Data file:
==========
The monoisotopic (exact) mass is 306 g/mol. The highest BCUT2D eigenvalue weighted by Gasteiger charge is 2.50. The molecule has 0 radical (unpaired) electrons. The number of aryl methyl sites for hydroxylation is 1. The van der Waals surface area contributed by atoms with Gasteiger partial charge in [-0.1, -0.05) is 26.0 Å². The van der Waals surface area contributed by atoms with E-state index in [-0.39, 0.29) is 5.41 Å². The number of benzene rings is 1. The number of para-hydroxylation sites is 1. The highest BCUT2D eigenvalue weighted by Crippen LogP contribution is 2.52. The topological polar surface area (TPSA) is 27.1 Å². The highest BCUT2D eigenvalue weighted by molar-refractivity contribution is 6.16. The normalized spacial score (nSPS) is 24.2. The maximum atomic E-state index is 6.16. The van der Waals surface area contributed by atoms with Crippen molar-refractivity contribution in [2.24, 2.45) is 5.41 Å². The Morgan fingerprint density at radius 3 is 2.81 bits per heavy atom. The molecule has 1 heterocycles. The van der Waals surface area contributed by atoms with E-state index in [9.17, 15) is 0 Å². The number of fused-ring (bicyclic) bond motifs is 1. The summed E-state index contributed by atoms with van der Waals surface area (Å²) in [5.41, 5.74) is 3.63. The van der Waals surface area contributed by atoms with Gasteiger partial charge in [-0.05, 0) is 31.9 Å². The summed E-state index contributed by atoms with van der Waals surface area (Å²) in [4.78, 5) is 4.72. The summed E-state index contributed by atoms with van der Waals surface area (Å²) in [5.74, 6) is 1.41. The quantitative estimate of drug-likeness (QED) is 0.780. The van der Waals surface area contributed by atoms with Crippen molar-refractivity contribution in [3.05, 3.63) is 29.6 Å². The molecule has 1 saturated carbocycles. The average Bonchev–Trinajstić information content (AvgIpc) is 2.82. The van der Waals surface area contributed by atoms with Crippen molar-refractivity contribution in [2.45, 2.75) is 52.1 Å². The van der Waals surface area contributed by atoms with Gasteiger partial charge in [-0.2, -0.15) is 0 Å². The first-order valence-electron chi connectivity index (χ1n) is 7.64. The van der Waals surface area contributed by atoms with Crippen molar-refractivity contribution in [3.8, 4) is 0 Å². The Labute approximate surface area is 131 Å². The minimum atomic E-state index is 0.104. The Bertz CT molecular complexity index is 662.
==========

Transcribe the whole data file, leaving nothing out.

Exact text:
The monoisotopic (exact) mass is 306 g/mol. The highest BCUT2D eigenvalue weighted by Gasteiger charge is 2.50. The molecule has 0 radical (unpaired) electrons. The number of aryl methyl sites for hydroxylation is 1. The van der Waals surface area contributed by atoms with Gasteiger partial charge in [-0.1, -0.05) is 26.0 Å². The van der Waals surface area contributed by atoms with E-state index in [-0.39, 0.29) is 5.41 Å². The number of benzene rings is 1. The number of para-hydroxylation sites is 1. The highest BCUT2D eigenvalue weighted by Crippen LogP contribution is 2.52. The topological polar surface area (TPSA) is 27.1 Å². The highest BCUT2D eigenvalue weighted by molar-refractivity contribution is 6.16. The normalized spacial score (nSPS) is 24.2. The maximum atomic E-state index is 6.16. The van der Waals surface area contributed by atoms with Crippen molar-refractivity contribution in [2.24, 2.45) is 5.41 Å². The Morgan fingerprint density at radius 3 is 2.81 bits per heavy atom. The molecule has 1 heterocycles. The van der Waals surface area contributed by atoms with E-state index in [9.17, 15) is 0 Å². The number of fused-ring (bicyclic) bond motifs is 1. The summed E-state index contributed by atoms with van der Waals surface area (Å²) in [5.41, 5.74) is 3.63. The van der Waals surface area contributed by atoms with Gasteiger partial charge in [-0.05, 0) is 31.9 Å². The summed E-state index contributed by atoms with van der Waals surface area (Å²) in [4.78, 5) is 4.72. The summed E-state index contributed by atoms with van der Waals surface area (Å²) in [5.74, 6) is 1.41. The quantitative estimate of drug-likeness (QED) is 0.780. The van der Waals surface area contributed by atoms with Crippen molar-refractivity contribution in [3.05, 3.63) is 29.6 Å². The molecule has 1 saturated carbocycles. The average Bonchev–Trinajstić information content (AvgIpc) is 2.82. The van der Waals surface area contributed by atoms with Crippen molar-refractivity contribution in [2.45, 2.75) is 52.1 Å². The van der Waals surface area contributed by atoms with Gasteiger partial charge in [-0.2, -0.15) is 0 Å². The first-order valence-electron chi connectivity index (χ1n) is 7.64. The van der Waals surface area contributed by atoms with Crippen molar-refractivity contribution in [3.8, 4) is 0 Å². The Labute approximate surface area is 131 Å². The minimum atomic E-state index is 0.104. The Bertz CT molecular complexity index is 662.